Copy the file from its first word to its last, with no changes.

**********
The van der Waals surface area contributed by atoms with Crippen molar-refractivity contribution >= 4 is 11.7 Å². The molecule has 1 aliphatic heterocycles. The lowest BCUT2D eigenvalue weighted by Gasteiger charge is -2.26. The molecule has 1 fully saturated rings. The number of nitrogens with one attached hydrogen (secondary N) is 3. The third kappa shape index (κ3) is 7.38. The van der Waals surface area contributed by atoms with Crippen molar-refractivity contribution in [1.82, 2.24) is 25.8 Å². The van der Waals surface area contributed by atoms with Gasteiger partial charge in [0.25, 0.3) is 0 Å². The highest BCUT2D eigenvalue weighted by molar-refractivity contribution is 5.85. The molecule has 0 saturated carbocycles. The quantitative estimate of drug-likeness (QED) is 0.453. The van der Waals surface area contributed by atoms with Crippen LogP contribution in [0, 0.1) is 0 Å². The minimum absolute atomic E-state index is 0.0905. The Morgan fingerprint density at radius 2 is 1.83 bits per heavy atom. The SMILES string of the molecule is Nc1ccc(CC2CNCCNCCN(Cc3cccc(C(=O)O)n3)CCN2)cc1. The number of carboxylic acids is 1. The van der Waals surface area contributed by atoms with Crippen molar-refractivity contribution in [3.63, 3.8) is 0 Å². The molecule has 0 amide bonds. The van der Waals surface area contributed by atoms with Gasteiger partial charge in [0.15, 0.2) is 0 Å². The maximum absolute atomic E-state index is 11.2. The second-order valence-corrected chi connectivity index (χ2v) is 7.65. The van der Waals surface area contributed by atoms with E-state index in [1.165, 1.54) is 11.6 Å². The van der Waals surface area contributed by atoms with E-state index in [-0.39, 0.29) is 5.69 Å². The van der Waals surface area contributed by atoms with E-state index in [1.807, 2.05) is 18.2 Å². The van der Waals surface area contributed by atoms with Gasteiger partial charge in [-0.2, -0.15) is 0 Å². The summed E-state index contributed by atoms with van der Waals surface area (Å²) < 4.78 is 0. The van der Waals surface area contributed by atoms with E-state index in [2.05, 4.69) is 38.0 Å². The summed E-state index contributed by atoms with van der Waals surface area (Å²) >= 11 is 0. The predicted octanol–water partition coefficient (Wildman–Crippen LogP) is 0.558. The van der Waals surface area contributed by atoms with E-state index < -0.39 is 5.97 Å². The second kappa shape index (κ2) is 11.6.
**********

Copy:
The van der Waals surface area contributed by atoms with Crippen molar-refractivity contribution >= 4 is 11.7 Å². The molecule has 1 aliphatic heterocycles. The lowest BCUT2D eigenvalue weighted by Gasteiger charge is -2.26. The molecule has 1 fully saturated rings. The number of nitrogens with one attached hydrogen (secondary N) is 3. The third kappa shape index (κ3) is 7.38. The van der Waals surface area contributed by atoms with Crippen molar-refractivity contribution in [1.82, 2.24) is 25.8 Å². The van der Waals surface area contributed by atoms with Gasteiger partial charge in [0.25, 0.3) is 0 Å². The highest BCUT2D eigenvalue weighted by molar-refractivity contribution is 5.85. The molecule has 0 saturated carbocycles. The quantitative estimate of drug-likeness (QED) is 0.453. The van der Waals surface area contributed by atoms with Crippen LogP contribution in [0, 0.1) is 0 Å². The minimum absolute atomic E-state index is 0.0905. The Morgan fingerprint density at radius 2 is 1.83 bits per heavy atom. The SMILES string of the molecule is Nc1ccc(CC2CNCCNCCN(Cc3cccc(C(=O)O)n3)CCN2)cc1. The number of carboxylic acids is 1. The van der Waals surface area contributed by atoms with Crippen molar-refractivity contribution in [3.63, 3.8) is 0 Å². The molecule has 0 amide bonds. The van der Waals surface area contributed by atoms with Gasteiger partial charge in [0.15, 0.2) is 0 Å². The maximum absolute atomic E-state index is 11.2. The second-order valence-corrected chi connectivity index (χ2v) is 7.65. The van der Waals surface area contributed by atoms with E-state index in [1.165, 1.54) is 11.6 Å². The van der Waals surface area contributed by atoms with E-state index in [-0.39, 0.29) is 5.69 Å². The van der Waals surface area contributed by atoms with E-state index in [1.807, 2.05) is 18.2 Å². The van der Waals surface area contributed by atoms with Gasteiger partial charge in [-0.2, -0.15) is 0 Å². The summed E-state index contributed by atoms with van der Waals surface area (Å²) < 4.78 is 0. The van der Waals surface area contributed by atoms with E-state index in [2.05, 4.69) is 38.0 Å². The summed E-state index contributed by atoms with van der Waals surface area (Å²) >= 11 is 0. The predicted octanol–water partition coefficient (Wildman–Crippen LogP) is 0.558. The van der Waals surface area contributed by atoms with E-state index < -0.39 is 5.97 Å². The second kappa shape index (κ2) is 11.6.